Paper No. 10
Presentation Time: 11:25 AM
RADIOCARBON CHRONOLOGY SUGGESTS THAT THE WOODSTOCK PHASE ICE MARGIN (LAKE MICHIGAN LOBE) WAS INTIMATELY RELATED TO THE 18.9 KA KANKAKEE TORRENT
Continued surficial mapping and determination of ice margin chronologies utilizing the chronology archived in ice-walled lake plains suggests cause-and-effect relationships between glacial margins and large-scale flooding. In northeastern Illinois, a new suite of radiocarbon ages from an ice-walled lake plain (42.257°N, -88.414°W) on the Barlina Moraine, but proximal to the Woodstock Moraine, indicates deglaciation occurred in three pulses: 22.5-21.1 ka, 19.1-18.5 ka, and 18.0-17.4 ka (2σ errors). The middle “warm” period of 19.1-18.5 ka overlaps multiple dates from tundra plant fossils (19.0-18.8 ka) that were deposited in a lake formed in Oswego Channel immediately after Glacial Lake Wauponsee overtopped the Marseilles Morainic System during the Kankakee Torrent. There are, as of yet, no radiocarbon ages from ice-walled lake deposits or other (dead) ice-contact features associated with the Woodstock Moraine. The difficulty in finding appropriate material is associated with the coarse texture of the diamicton that forms the moraine, and its thick proglacial outwash. To date, laminated silts forming IWLPs on the Woodstock Moraine have yielded ostracode valves; evidence of fossil leaves, etc., is manifest as fine botryoidal masses of pyrite. A new campaign to find dateable organics will focus sampling the topographic lows in the ice-walled lake plains.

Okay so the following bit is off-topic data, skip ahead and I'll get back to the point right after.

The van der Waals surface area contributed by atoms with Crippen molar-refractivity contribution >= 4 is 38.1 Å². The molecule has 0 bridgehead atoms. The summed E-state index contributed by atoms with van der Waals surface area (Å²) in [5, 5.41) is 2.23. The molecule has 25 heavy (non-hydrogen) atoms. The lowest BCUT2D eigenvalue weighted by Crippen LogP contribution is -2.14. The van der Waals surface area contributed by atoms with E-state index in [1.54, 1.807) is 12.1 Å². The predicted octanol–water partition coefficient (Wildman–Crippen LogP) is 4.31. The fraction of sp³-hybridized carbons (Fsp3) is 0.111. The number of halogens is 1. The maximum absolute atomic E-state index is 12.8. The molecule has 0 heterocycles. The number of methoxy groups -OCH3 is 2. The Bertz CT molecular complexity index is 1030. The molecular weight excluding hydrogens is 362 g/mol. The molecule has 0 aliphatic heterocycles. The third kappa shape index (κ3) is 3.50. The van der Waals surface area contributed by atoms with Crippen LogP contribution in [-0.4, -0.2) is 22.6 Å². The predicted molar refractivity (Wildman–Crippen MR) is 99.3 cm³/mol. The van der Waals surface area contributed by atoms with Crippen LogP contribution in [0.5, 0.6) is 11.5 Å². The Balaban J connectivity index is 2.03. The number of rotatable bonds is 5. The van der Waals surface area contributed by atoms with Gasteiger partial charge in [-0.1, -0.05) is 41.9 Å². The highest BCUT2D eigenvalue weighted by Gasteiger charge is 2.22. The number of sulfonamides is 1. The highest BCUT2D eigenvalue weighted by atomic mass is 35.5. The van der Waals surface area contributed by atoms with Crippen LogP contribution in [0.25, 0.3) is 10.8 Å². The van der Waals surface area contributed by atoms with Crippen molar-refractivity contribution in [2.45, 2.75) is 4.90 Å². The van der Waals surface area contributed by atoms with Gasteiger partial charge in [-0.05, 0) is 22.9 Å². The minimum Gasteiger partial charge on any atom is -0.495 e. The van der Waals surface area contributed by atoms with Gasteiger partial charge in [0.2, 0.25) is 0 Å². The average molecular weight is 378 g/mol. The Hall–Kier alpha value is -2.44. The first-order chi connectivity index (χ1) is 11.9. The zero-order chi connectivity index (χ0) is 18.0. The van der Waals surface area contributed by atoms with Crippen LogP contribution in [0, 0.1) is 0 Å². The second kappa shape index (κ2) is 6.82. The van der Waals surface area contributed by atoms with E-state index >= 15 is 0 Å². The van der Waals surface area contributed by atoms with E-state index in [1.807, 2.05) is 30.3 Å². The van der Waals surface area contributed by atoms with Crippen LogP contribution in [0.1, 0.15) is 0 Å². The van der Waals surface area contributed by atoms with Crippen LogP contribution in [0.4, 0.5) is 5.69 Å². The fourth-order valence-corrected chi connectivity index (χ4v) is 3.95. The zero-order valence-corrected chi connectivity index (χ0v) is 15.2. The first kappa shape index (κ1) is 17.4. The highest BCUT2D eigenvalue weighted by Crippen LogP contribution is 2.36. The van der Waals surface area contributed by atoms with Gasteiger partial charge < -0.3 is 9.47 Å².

Proximal outwash associated with the southernmost part of the Joliet sublobe (Lake Michigan lobe) during the Woodstock Phase did not extend south of 41.5°, barely reaching the modern southern shoreline of Lake Michigan. With this configuration, the abundant meltwater indicated from the outwash deposits themselves would have contributed to the KT, as well as other torrents, such as the Fox River Torrent. The catastrophic nature of the KT in the middle and lower Illinois River valleys may be attributed to the outbursts of the surficial proglacial lakes, but the rate of discharge and volume of contributions from (stored) subglacial sources remain speculative. The long period of non-deposition in ice-walled lakes from 21.2 to 19.1 ka suggests cold conditions, the likelihood of freezing southern LIS margins, and development of high pore-water pressures, and storage of subglacial meltwater which were unleashed during the Woodstock Phase.